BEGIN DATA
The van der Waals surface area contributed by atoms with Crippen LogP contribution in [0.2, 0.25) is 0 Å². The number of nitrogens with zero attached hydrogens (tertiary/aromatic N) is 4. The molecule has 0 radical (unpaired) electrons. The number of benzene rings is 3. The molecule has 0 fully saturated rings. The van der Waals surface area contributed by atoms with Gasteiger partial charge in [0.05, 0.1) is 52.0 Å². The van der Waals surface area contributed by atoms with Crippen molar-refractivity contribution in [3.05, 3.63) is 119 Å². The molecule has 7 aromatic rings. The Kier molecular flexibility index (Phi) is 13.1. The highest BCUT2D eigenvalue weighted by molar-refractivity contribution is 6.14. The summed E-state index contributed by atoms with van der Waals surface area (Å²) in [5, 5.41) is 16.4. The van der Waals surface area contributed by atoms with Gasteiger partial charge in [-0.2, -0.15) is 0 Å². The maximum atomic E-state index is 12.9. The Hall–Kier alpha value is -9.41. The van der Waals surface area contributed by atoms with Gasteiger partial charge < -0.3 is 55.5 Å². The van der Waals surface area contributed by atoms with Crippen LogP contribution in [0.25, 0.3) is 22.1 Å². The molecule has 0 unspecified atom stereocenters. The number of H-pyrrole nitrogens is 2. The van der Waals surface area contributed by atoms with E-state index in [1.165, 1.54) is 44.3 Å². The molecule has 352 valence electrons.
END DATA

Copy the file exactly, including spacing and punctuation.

The van der Waals surface area contributed by atoms with Crippen LogP contribution in [0.2, 0.25) is 0 Å². The number of nitrogens with zero attached hydrogens (tertiary/aromatic N) is 4. The molecule has 0 radical (unpaired) electrons. The number of benzene rings is 3. The molecule has 0 fully saturated rings. The van der Waals surface area contributed by atoms with Gasteiger partial charge in [0.05, 0.1) is 52.0 Å². The van der Waals surface area contributed by atoms with Crippen molar-refractivity contribution in [3.05, 3.63) is 119 Å². The molecule has 7 aromatic rings. The Kier molecular flexibility index (Phi) is 13.1. The highest BCUT2D eigenvalue weighted by molar-refractivity contribution is 6.14. The summed E-state index contributed by atoms with van der Waals surface area (Å²) in [5, 5.41) is 16.4. The van der Waals surface area contributed by atoms with Gasteiger partial charge in [-0.2, -0.15) is 0 Å². The maximum atomic E-state index is 12.9. The Hall–Kier alpha value is -9.41. The van der Waals surface area contributed by atoms with Gasteiger partial charge < -0.3 is 55.5 Å². The van der Waals surface area contributed by atoms with Crippen LogP contribution in [0.25, 0.3) is 22.1 Å². The molecule has 0 unspecified atom stereocenters. The number of H-pyrrole nitrogens is 2. The van der Waals surface area contributed by atoms with E-state index in [1.165, 1.54) is 44.3 Å². The molecule has 352 valence electrons.